My Good Old Classical Records

August 12, 2021 By mk

Murakami’s latest book is ” My Good Old Classical Records “, released on 24 June 2021 in Japan. Murakami, known as a jazz record collector and for his deep knowledge of classical records, introduced 486 LP records in this book, covering 100 chapters; some are categorized by music, while some are by a conductor.

Note: This book is written in Japanese. No idea if it will be translated in the future, but there is a possibility, as his past books had been.

Murakami wrote, “Regarding classical records, I am very picky about the design of the jacket. Empirically speaking, records with attractive jackets tend to have great content.” and added, “This book is dedicated to my personal taste and has no systematic or practical purpose. Most of the records are black vinyl, recorded more than half a century ago, from 1950 to the mid-1960s. If one were to ask whether such a book would be of any use, the only honest answer would be that it may not be of much use. However, I would guess (and hope) that classical music lovers will find a certain degree of familiarity in these pages and the photograph on the cover.

Among 100, 9 of Beethoven and Mozart, 6 of Brahms, 5 of J.S.Bach and Bartok, 4 of Schumann and Tchaikovsky, 3 of Schubert, Stravinsky, Mahler, Rachmaninoff and Richard Strauss, and the rest of others.

The reviews in this book are candid, with Murakami’s longstanding taste in music on full display, and he expresses in his own words what resonates with him, both famous and not-so-famous works. At times he intersperses his signature expressions, such as “If Mozart had never written a horn concerto, all the horn players in the world must have lived in a somewhat dimmer world than they do now”.

What is interesting is the reference to ‘terroir’, which appears throughout the book. For example, the love for the indescribable “home” feeling that a conductor trained in a regional Italian opera house can create in Italian opera, and the respect for the “away” feeling that comes from a distant world and overcomes barriers to deeply understand the composer’s intentions and sublimate them in performance.

For example, in Manuel de Falla y Matheu’s Night in a Spanish Garden (Noches en Los Jardines de España), he takes eight records (four Spanish, four not) and contrasts them with affection.

Atuccaro is a Basque pianist whose main repertoire is Spanish music… I was struck by the freshness of his sound. There seems to be no particular “Spanish sentiment” in his music, but, like the Polish Chopin player, there is a colour that oozes naturally from his constitution. In any case, the sound is wonderful.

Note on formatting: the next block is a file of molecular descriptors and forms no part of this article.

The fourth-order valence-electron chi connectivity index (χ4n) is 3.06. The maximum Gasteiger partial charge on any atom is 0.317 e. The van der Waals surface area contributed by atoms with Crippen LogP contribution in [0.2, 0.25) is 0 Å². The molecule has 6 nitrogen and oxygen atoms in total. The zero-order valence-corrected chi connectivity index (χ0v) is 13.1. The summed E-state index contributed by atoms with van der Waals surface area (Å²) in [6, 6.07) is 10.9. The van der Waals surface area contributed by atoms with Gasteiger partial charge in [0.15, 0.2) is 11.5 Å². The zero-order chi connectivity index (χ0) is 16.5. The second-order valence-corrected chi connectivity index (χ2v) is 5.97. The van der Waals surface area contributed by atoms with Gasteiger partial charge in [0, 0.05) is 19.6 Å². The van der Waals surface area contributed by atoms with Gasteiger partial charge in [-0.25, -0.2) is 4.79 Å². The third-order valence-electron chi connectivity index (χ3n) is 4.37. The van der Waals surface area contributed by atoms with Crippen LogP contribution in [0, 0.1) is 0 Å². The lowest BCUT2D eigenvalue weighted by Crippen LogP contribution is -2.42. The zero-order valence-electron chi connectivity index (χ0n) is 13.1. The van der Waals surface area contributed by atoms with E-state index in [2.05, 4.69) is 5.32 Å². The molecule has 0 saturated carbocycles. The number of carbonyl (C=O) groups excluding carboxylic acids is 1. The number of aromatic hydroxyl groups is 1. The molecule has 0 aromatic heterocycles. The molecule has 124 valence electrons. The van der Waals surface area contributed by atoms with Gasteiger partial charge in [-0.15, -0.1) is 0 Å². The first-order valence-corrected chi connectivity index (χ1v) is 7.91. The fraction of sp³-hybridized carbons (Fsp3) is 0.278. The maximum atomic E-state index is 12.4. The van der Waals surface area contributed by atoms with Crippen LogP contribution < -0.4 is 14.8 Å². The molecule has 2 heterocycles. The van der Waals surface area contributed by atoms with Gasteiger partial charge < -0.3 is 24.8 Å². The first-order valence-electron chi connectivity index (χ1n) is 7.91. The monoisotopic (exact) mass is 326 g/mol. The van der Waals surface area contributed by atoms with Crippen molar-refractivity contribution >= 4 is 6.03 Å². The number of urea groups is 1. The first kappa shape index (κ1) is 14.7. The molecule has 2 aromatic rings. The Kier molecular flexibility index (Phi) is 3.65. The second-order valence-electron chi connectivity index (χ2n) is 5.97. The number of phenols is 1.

The pianist, Marguerite Weber is from Switzerland, the conductor, Kubelik is from the Czech Republic and the orchestra is from Bavaria, a country with little geographical connection to Spain. Weber’s piano, however, is unhurried and persuasive in its depiction of the world of music. There’s no shortage of Spanish flavour.

Interestingly, the distance between Spain and Japan, where Murakami lives and listens to the records, is much greater than the distance between Spain and Switzerland. The cultures of the two countries are far more different. Still, Murakami easily overcomes this distance and enjoys the music openly. His position is definitely Japanese (and he expresses it in Japanese), but that does not constrain his senses. I think that is the “something” that is present in his novels.

Switch Magazine, Vol.37, No.12, Dec 2019

Regarding Schumann’s Carnaval, on which he wrote a novel in First Person Singular, Murakami referred to nine records and wrote, “As there are too many of them, I had to exclude all the ones from the stereo era. I regret that I cannot mention Rubinstein’s wonderful masterpieces.”

  • Angel HA1010 (1928) by Alfred Denis Cortot, (1877-1962), France
  • EMI HQM1077 (1952) by Solomon (1902-1988), UK
  • Angel 35247 (1955) by Anda Géza (1921-1976), Hungary
  • Col. ML5146 by Robert Casadesus (1899-1972), France
  • Col.ML4722 (1954) by Walter Wilhelm Gieseking (1895-1956), Germany
  • Vic.LCT12 (1929) by Sergei Rachmaninov (1873-1943), Russia
  • DM5260 (1950s) by Jan Panenka (1922-1999), Czech
  • West. XWN18490 (1961) Paul Badura-Skoda (1927-2019), Austria
  • VOX PL11.630 (1959) Sándor György (1912-2005), Hungary

After hearing forty-two recorded versions of the piece, her number one choice was Arturo Benedetti Michelangeli’s recording for Angel Records, and mine was Arthur Rubinstein’s RCA recording. (Carnaval; First Person Singular)

Murakami has certainly listened to more than 40 Carnaval albums regardless of CD or vinyl, though.

An article in a 2019 issue of the magazine featured Murakami’s audio system, which reveals the background to a sentence in Kafka on the Shore.